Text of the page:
Friday, October 22, 2021
12:00 PM - 1:30 PMClick here to register
On October 24, 1871, a mob of more than 500 descended on Los Angeles Chinatown, and in a span of two hours, killed 19 people, about 10 percent of the city’s Chinese population at the time. The 1871 Los Angeles Chinatown Massacre was one of the bloodiest massacres against Asians in the USA on record. It was the first in a series of riots and killings that were documented in places like Rock Springs Wyoming, San Francisco, and other towns along the Pacific Coast. It was in the midst of these attacks that the Chinese Exclusion Act of 1882 was passed.
A distinguished panel of speakers will shed more light on this little known chapter of Los Angeles and U.S. history in search of insights that might help us address the rise of anti-Asian hate we see today.
Hao Huang is the Bessie and Cecil Frankel Endowed Chair in Music and professor of Humanities at Scripps College. He is a concert performer who has written articles in refereed journals of Great Britain, Hungary, Greece, Japan, China and the USA, that span general music studies, popular music, ethnomusicology, jazz, anthropology, American Studies and Humanities. He is the producer of Blood on Gold Mountain, a multi-episode podcast series about the 1871 LA Chinatown massacre in commemoration of the worst mass race lynching on the West Coast, that was released recently to acclaim from national print media, social media, NPR and PBS. He will speak about the significance of the 1871 Los Angeles Chinatown massacre within the context of many acts of mass violence against Asian Americans over the past century and a half in the USA.
Eugene Moy was raised in Los Angeles Chinatown. He is a community scholar and activist and has been involved with public history and historic preservation for many years. He has been an active member of the Chinese Historical Society of Southern California since 1976 and serves as Vice President of the organization. He is also an active member of the Friends of the Chinese American Museum, the Los Angeles Lodge of the Chinese American Citizens Alliance, the Save Our Chinatown Committee in Riverside, and other community organizations. Before his retirement, he worked in planning and economic development for cities in Los Angeles County for 35 years. He will speak about growing up in racially segregated LA Chinatown and give a historical account of the LA Chinatown massacre.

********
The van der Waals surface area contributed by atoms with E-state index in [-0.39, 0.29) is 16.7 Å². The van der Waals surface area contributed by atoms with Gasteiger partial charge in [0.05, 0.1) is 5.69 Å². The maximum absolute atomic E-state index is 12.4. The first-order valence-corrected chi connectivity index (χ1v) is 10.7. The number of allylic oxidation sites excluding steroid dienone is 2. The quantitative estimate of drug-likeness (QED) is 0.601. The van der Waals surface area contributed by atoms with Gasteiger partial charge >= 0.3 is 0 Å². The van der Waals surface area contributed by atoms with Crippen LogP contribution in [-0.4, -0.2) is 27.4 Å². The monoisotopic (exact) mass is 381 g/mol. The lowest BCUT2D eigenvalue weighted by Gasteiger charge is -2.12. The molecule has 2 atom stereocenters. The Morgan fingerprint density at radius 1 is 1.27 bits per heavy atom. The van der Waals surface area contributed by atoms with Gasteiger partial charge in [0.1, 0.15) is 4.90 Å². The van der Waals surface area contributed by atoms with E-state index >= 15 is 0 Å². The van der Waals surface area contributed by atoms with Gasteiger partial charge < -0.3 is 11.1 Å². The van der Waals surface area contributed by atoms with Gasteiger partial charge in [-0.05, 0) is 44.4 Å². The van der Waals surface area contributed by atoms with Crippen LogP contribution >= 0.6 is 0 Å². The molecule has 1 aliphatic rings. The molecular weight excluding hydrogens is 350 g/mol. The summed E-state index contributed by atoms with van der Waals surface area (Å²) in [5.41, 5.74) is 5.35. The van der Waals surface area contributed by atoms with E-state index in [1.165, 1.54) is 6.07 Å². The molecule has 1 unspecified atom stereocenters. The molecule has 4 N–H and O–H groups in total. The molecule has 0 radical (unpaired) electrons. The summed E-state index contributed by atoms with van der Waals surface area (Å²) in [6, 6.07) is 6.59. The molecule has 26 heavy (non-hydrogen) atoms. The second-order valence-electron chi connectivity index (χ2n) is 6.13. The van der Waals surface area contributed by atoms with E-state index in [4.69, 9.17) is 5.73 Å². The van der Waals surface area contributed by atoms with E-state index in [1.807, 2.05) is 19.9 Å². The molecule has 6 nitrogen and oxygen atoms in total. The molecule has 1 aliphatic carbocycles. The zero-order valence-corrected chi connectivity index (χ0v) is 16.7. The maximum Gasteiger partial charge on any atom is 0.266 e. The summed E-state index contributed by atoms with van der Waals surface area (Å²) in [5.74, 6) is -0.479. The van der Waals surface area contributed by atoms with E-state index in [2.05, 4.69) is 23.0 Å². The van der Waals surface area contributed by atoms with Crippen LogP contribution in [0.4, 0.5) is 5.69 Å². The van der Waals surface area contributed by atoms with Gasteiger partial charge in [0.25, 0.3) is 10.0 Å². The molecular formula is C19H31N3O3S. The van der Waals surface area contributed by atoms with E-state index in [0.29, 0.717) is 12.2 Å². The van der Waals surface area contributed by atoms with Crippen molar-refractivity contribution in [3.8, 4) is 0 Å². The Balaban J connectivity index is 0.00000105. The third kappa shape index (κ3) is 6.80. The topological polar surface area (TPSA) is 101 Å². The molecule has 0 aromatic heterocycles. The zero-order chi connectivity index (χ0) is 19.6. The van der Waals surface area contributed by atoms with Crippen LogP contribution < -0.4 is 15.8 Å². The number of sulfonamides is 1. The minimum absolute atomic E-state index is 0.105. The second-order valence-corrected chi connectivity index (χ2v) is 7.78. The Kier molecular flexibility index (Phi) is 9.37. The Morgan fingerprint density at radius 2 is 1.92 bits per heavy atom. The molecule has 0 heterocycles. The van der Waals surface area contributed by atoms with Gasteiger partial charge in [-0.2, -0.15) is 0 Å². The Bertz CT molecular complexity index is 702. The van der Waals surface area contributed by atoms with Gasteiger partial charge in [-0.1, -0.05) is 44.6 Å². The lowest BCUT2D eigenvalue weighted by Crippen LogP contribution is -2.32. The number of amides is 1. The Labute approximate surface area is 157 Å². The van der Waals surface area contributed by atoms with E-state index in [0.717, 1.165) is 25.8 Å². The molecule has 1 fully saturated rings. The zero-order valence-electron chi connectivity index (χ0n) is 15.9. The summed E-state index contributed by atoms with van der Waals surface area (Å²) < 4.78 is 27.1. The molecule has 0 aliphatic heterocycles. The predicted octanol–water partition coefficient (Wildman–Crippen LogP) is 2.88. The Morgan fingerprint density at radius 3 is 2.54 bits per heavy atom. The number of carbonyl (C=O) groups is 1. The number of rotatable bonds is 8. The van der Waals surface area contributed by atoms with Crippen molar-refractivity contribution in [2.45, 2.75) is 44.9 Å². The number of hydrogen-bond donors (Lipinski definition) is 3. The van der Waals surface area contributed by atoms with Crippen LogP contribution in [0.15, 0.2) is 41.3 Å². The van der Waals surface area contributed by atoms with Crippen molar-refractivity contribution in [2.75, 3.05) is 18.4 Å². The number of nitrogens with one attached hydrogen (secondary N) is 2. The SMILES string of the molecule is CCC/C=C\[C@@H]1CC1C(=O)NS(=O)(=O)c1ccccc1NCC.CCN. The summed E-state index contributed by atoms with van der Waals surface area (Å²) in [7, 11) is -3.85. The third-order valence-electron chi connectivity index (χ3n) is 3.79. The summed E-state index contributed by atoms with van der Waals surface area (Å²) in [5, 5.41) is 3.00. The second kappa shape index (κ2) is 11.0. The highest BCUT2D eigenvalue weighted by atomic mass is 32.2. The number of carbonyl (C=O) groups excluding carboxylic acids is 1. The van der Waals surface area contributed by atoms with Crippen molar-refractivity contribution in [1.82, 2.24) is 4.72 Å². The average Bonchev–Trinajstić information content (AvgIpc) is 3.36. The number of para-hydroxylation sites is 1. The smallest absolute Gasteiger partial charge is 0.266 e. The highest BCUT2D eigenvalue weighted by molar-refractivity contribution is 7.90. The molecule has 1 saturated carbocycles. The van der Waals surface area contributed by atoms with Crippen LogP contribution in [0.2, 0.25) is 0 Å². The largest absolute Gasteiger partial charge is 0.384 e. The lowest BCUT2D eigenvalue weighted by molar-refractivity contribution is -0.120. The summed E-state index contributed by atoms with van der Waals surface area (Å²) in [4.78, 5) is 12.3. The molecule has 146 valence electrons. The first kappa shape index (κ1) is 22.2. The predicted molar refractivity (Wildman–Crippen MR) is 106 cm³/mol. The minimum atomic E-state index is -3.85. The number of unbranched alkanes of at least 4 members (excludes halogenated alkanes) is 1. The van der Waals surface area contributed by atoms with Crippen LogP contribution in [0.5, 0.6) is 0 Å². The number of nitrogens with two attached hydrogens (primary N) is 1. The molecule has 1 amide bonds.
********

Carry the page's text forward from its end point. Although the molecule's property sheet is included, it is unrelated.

Hiroshi Motomura is the Susan Westerberg Prager Distinguished Professor of Law, Faculty Co-Director of the Center for Immigration Law and Policy at UCLA. He teaches and writes about immigration and citizenship, with influence across a range of academic disciplines and in federal, state, and local policymaking. He has written two award-winning books, Americans in Waiting: The Lost Story of Immigration and Citizenship in the United States (Oxford 2006), and Immigration Outside the Law (Oxford 2014), and he is now at work on a new book on the shape of immigration policy in the coming generation. He will speak about the 1871 massacre in the context of local, state, and federal law’s treatment of immigrants, especially Asian immigrants, throughout U.S. history. He’ll address how immigration and citizenship laws have discriminated in different ways — sometimes explicit and obvious, and sometimes more subtle but just as troubling. The events that make up this history have laid the foundation for violence against Asian Americans and against many other communities in the United States.
Sponsored by University of California Los Angeles Chancellor’s Arts Initiative, UCLA Asian American Studies Center, UCLA Asia Pacific Center, Chinese American Museum, Scripps College
Click here to register (Eventbrite)